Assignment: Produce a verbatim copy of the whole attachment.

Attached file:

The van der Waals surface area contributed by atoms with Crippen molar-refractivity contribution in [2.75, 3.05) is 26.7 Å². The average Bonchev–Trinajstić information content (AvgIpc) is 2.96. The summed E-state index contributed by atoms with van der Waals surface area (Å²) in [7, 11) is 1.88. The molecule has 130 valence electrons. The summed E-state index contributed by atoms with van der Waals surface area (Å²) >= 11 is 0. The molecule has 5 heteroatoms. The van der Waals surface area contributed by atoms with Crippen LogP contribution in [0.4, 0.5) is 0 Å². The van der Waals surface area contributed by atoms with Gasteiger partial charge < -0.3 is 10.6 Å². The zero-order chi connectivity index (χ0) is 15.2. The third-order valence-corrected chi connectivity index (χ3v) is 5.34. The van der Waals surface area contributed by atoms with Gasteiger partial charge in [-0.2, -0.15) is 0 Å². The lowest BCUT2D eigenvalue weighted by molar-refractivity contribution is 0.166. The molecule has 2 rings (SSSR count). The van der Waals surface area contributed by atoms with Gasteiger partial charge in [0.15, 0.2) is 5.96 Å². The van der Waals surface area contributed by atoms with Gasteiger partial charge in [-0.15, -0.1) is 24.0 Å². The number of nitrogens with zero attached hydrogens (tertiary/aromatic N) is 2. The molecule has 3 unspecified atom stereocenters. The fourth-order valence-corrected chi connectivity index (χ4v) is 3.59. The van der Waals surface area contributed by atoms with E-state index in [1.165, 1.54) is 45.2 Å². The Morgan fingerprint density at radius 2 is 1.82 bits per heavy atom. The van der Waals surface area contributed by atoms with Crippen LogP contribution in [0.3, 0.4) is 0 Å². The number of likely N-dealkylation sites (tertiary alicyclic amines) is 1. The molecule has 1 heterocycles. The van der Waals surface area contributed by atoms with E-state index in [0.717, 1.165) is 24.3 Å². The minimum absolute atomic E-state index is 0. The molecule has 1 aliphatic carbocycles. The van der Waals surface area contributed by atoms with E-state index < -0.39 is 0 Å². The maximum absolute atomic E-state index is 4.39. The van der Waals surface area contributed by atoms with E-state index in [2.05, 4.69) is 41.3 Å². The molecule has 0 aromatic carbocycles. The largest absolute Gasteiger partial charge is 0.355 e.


The van der Waals surface area contributed by atoms with Crippen molar-refractivity contribution in [2.75, 3.05) is 26.7 Å². The average Bonchev–Trinajstić information content (AvgIpc) is 2.96. The summed E-state index contributed by atoms with van der Waals surface area (Å²) in [7, 11) is 1.88. The molecule has 130 valence electrons. The summed E-state index contributed by atoms with van der Waals surface area (Å²) >= 11 is 0. The molecule has 5 heteroatoms. The van der Waals surface area contributed by atoms with Crippen LogP contribution in [0.4, 0.5) is 0 Å². The van der Waals surface area contributed by atoms with Gasteiger partial charge < -0.3 is 10.6 Å². The zero-order chi connectivity index (χ0) is 15.2. The third-order valence-corrected chi connectivity index (χ3v) is 5.34. The van der Waals surface area contributed by atoms with Gasteiger partial charge in [-0.2, -0.15) is 0 Å². The lowest BCUT2D eigenvalue weighted by molar-refractivity contribution is 0.166. The molecule has 2 rings (SSSR count). The van der Waals surface area contributed by atoms with Gasteiger partial charge in [0.15, 0.2) is 5.96 Å². The van der Waals surface area contributed by atoms with Gasteiger partial charge in [-0.15, -0.1) is 24.0 Å². The number of nitrogens with zero attached hydrogens (tertiary/aromatic N) is 2. The molecule has 3 unspecified atom stereocenters. The fourth-order valence-corrected chi connectivity index (χ4v) is 3.59. The van der Waals surface area contributed by atoms with E-state index in [1.165, 1.54) is 45.2 Å². The Morgan fingerprint density at radius 2 is 1.82 bits per heavy atom. The van der Waals surface area contributed by atoms with Crippen LogP contribution in [0.3, 0.4) is 0 Å². The number of likely N-dealkylation sites (tertiary alicyclic amines) is 1. The molecule has 1 heterocycles. The van der Waals surface area contributed by atoms with E-state index in [0.717, 1.165) is 24.3 Å². The minimum absolute atomic E-state index is 0. The molecule has 1 aliphatic carbocycles. The van der Waals surface area contributed by atoms with E-state index < -0.39 is 0 Å². The maximum absolute atomic E-state index is 4.39. The van der Waals surface area contributed by atoms with E-state index in [2.05, 4.69) is 41.3 Å². The molecule has 0 aromatic carbocycles. The largest absolute Gasteiger partial charge is 0.355 e.